Keywords

Alpine Altitudinal shift Climate change Snowmelt Soil moisture Subalpine 

Notes

Acknowledgments

This material is based upon work supported by the National Science Foundation under Grant No. IIA-1414603 and the Japan Society for the Promotion of Science (JSPS) Summer Program to DE Winkler. Additional funding was provided by JSPS KAKENHI Grant Nos. 24570015 and 15K00524 to G Kudo. Special thanks to Y Mizunaga for field support, K. Huxman and N Yukino for logistical support, KJ Chapin for comments on earlier drafts of this manuscript, and Daisetsuzan National Park staff and resource managers.

References

  1. Allen CD, Breshears DD (1998) Drought-induced shift of a forest-woodland ecotone: rapid landscape response to climate variation. Proc Natl Acad Sci USA 95:14839–14842CrossRefPubMedPubMedCentralGoogle Scholar
  2. Amagai Y, Kaneko M, Kudo G (2015) Habitat-specific responses of shoot growth and distribution of alpine dwarf-pine (Pinus pumila) to climate variation. Ecol Res 30:969–977CrossRefGoogle Scholar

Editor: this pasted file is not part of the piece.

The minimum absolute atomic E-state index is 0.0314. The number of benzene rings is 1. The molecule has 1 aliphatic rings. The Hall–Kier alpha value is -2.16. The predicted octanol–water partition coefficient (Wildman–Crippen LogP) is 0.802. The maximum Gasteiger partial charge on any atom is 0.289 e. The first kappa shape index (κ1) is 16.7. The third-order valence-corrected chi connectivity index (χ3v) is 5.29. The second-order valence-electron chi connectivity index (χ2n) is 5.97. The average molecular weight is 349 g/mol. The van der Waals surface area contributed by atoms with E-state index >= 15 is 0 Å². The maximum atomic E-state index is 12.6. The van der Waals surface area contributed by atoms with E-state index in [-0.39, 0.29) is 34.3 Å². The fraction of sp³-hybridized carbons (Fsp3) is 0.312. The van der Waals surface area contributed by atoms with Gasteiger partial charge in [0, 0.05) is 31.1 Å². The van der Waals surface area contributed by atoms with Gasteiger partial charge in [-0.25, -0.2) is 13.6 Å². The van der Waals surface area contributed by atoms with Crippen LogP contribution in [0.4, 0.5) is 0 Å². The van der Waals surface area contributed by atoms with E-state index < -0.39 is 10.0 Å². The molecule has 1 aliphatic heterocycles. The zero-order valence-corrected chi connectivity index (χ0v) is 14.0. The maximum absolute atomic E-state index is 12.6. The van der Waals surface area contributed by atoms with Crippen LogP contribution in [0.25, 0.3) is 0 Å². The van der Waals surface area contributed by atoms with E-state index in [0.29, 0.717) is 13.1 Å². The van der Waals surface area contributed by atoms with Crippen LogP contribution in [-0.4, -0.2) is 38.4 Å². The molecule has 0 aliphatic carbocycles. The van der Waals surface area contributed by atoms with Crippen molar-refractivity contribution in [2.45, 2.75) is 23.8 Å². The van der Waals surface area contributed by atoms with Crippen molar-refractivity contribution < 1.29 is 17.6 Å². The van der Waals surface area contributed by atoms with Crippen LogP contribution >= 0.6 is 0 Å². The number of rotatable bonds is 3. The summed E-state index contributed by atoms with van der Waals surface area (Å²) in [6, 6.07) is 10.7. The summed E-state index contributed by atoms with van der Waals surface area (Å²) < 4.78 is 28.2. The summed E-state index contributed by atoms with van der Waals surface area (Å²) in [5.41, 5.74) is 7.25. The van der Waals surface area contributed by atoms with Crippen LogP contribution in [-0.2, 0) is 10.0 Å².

3. Angert AL, Huxman TE, Barron-Gafford GA, Gerst KL, Venable DL (2007) Linking growth strategies to long-term population dynamics in a guild of desert annuals. J Ecol 95:321–331CrossRefGoogle Scholar
  4. Barnett TP, Adam JC, Lettenmaier DP (2005) Potential impacts of a warming climate on water availability in snow-dominated regions. Nature 438:303–309CrossRefPubMedGoogle Scholar
  5. Belyea LR, Malmer N (2004) Carbon sequestration in peatland: patterns and mechanisms of response to climate change. Glob Change Biol 10:1043–1052CrossRefGoogle Scholar
  6. Billings WD, Bliss LC (1959) An alpine snowbank environment and its effects on vegetation, plant development, and productivity. Ecology 40:388–397CrossRefGoogle Scholar
  7. Bradley BA et al (2012) Global change, global trade, and the next wave of plant invasions. Front Ecol Environ 10:20–28CrossRefGoogle Scholar